Brooks stepped aggressively toward the slippery Marc Janko when he might have been better to hold the line, and other times he needed to be closer to Austria’s top striker rather than further away.

But the tools all seem to be there, and his passing from the back was sufficiently varied and technical. He’s not ready to challenge Matt Besler just yet as Gonzalez’s central partner – but the 20-year-old German-American isn’t that far, either.

(MORE: NBC highlights from Tuesday’s 1-0 loss)

(MORE: Video of Geoff Cameron’s goal for the United States … that wasn’t counted)

(MORE: Geoff Cameron certainly helped himself with a good night)

(MORE: U.S. finishes 2013 with a 1-0 loss to Austria)

  1. Brandon - Nov 19, 2013 at 10:25 PM

    We learned that NBC still doesn’t understand soccer fans. Where’s the replay of the game that occurred while most of us worked?

  2. crayzeeguy - Nov 19, 2013 at 11:14 PM


    Online? On your DVR?

  3. hildezero - Nov 19, 2013 at 11:40 PM


    Online. Just where you are right now…

  4. jimmycrackcorn99 - Nov 19, 2013 at 11:43 PM

    Nice article. I agree on almost all points.

    Re lack of crosses: I missed these too. Almost like they weren’t in the “game plan” and were explicitly requested not to cross today. Who knows.

    Bedoya will lose out to Zusi long term. Basta.

    Shea plays like he’s on a lower league – inaccurate, lack of skills, lackadaisical – today’s game confirms my thoughts that I don’t think he belongs on the team that goes to Brazil. And Steve, the true lack of creative midfield was again apparent, with or without goals. Donovan is our playmamker moving forward.

    You really have to wonder why Jones is on the field – Mix brought more security and offensive qualities while doing a lot of hustling. He should start next to Bradley IMO.

  5. rafibomb10 - Nov 20, 2013 at 11:40 AM

    I have never been a Jermaine Jones fan. One it looks like he has a nest of spiders growing on his head, which would make sense with his dumb fouls, and silly turnovers. Two he tries to be creative, but he lacks that as part of his game, forcing Bradley to have to cover for Jones’ ignorant darts forward. I agree Mixx needs to get the nod next to Bradley.

    I thought the back line was decent. The problem is we lacked creativity. Someone mentioned the lack of crosses. I don’t have a problem with lack of crosses, I have a problem with a lack of creativity and influence. Brek Shea was terrible, and Bedoya seemed unwilling to attack anyone, all of his passes were dropped off to Bradley or Cameron. Bedoya needed to attempt to penetrate the endline and send direct low line drive balls into the box, just like Austria did on their goal. The most dangerous ball goes towards the mouth of the goal, which is not necessarily a ‘cross.’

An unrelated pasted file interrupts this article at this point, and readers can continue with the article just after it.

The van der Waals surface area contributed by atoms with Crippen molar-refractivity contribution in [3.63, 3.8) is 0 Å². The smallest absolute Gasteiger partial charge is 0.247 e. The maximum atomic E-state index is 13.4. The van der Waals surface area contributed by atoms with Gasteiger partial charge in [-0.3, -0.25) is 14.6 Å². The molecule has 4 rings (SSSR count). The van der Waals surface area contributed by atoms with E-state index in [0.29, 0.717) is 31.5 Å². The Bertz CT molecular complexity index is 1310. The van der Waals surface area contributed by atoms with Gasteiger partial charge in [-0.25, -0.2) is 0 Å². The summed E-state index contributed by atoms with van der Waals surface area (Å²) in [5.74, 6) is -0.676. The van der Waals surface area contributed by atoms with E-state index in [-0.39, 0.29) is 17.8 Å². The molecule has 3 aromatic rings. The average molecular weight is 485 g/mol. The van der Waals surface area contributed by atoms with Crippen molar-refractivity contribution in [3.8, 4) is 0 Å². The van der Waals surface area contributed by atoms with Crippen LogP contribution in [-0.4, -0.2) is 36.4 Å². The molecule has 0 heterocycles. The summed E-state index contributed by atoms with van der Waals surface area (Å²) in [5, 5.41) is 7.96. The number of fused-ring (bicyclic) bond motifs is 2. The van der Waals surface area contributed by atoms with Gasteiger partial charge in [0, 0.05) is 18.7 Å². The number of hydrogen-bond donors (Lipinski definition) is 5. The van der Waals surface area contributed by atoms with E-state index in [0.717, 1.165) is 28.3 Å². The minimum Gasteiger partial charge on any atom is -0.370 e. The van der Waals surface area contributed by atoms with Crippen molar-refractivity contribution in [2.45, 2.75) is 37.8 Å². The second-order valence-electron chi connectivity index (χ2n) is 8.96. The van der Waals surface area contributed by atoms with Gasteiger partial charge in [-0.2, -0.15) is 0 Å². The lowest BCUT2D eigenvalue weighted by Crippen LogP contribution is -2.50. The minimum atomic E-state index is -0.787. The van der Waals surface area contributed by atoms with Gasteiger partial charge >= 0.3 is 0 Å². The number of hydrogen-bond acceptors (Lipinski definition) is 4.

I would have liked to see Eric Lichaj play more. He is a natural right back, not Cameron. Although Cameron did play well.

    Aaron Johannsson is the truth, we need to keep giving him opportunities!

  6. nappy25 - Nov 20, 2013 at 2:43 PM

    Why do journalists still continue to mention Johansson as the Iceland raised player? We all know his situation, but it seems that a huge majority of journos love to mention it before the start of an article about him. It’s beginning to be an old unneeded description every time his name is mentioned. He is American.

  7. - Nov 20, 2013 at 2:46 PM

    Jozy did well in putting himself in position to score but he should had done better job in finishing.

  8. jay1934 - Nov 20, 2013 at 4:08 PM

    None of the “foreign” players look good enough to displace the truly “American” players in the 23 to go to Brazil. I thought Johannson looked lost and Brooks didn’t look good enough to make the final team. In this article I think the author was looking at a different game than I was. But I’m not judging players on just this game. Also the U.S. team needs somebody who can score and I haven’t seen anybody yet. Wondolowski sits on the bench and he has done more than some of Klinsman’s favorites. Dempsey and Altidore also seem to have spots locked up. Dempsey has played poorly for Seattle and Altidore hasn’t done much for the U.S. I can’t see where they’ll get past the first leg of the World Cup.

    • bear06 - Nov 23, 2013 at 8:18 PM

      You’re an ignorant idiot jay1934. Those “foreign” players are “American” and are quality players in the making developing in much better leagues than the MLS, if the truly “American” players are better than they should step their game up. Also Wondo shouldn’t even have been on the roster since he can only score against small weak Concacaf teams.